Today WilmerHale’s Danielle Spinelli secured a Supreme Court victory in Rothgery v. Gillespie County, Texas, for pro bono client Walter Allen Rothgery. The decision holds that a criminal defendant's Sixth Amendment right to counsel attaches upon the defendant’s initial appearance before a judicial officer—when the defendant is informed of a formal accusation against him and restrictions are imposed on his liberty.
The case arose when Rothgery was arrested on charges of being a felon in possession of a firearm—a crime of which he was innocent, since he was not, in fact, a felon. He was brought before a magistrate, who informed him of the accusation against him and required him to post bond or remain in jail pending disposition of the accusation. Rothgery repeatedly requested a lawyer, but none was appointed. Six months later, he was indicted, his bond was increased to an amount he could not afford, and he was again jailed. Counsel was then appointed, proved Rothgery was not a felon, and obtained his release, but only after he had served nearly three weeks in jail on the erroneous charges.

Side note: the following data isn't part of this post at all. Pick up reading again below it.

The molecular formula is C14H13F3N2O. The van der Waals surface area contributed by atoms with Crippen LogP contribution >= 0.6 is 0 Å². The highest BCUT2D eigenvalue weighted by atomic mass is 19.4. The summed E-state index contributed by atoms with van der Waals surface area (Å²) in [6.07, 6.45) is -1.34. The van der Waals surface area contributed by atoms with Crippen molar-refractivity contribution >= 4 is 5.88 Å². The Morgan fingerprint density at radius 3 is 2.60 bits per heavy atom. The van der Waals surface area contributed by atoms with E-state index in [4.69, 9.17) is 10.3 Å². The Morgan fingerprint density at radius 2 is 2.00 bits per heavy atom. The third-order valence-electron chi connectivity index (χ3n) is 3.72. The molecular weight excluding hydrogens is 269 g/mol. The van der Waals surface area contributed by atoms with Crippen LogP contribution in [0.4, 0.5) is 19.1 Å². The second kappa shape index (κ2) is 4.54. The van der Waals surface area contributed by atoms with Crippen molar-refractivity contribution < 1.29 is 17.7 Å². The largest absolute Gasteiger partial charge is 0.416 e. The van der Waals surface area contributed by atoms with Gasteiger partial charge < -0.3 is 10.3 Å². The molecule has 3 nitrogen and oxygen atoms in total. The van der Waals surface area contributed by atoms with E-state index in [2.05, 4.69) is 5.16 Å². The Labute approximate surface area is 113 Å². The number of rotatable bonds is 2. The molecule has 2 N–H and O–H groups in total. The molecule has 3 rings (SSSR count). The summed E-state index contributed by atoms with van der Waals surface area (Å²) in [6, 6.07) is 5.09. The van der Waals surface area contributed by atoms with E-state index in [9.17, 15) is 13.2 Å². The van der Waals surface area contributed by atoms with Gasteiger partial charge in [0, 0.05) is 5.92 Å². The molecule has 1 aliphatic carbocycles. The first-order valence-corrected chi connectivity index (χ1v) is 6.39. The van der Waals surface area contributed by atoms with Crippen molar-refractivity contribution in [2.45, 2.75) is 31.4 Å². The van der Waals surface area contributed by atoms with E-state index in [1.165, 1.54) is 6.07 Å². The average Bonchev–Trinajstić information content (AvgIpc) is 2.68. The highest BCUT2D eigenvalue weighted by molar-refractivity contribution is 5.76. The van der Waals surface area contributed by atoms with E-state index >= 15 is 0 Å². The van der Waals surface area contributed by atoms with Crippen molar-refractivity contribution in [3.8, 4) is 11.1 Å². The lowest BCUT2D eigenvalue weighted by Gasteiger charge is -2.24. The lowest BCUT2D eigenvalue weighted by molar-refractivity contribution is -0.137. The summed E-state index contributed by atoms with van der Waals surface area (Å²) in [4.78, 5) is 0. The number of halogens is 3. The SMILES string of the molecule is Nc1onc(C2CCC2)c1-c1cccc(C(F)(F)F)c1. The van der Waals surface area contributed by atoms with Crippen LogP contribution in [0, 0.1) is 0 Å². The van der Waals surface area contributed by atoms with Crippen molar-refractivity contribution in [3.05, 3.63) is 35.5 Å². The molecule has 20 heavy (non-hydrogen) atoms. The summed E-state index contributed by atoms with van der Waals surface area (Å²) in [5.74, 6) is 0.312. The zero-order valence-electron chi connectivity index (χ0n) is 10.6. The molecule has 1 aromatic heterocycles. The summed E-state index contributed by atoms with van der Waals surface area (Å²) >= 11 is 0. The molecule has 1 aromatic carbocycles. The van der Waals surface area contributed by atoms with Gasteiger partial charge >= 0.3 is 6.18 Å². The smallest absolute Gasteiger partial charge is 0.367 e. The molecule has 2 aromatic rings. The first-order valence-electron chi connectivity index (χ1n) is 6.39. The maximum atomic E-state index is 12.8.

Rothgery brought suit against Gillespie County for violating his Sixth Amendment right to counsel; the district court granted summary judgment to the County, and the Fifth Circuit affirmed, on the ground that Rothgery's right to counsel did not attach until he was indicted. After WilmerHale successfully sought certiorari, the Court held, in an opinion by Justice Souter, that Rothgery’s initial appearance before the magistrate marked the beginning of his criminal prosecution and triggered his Sixth Amendment right to counsel.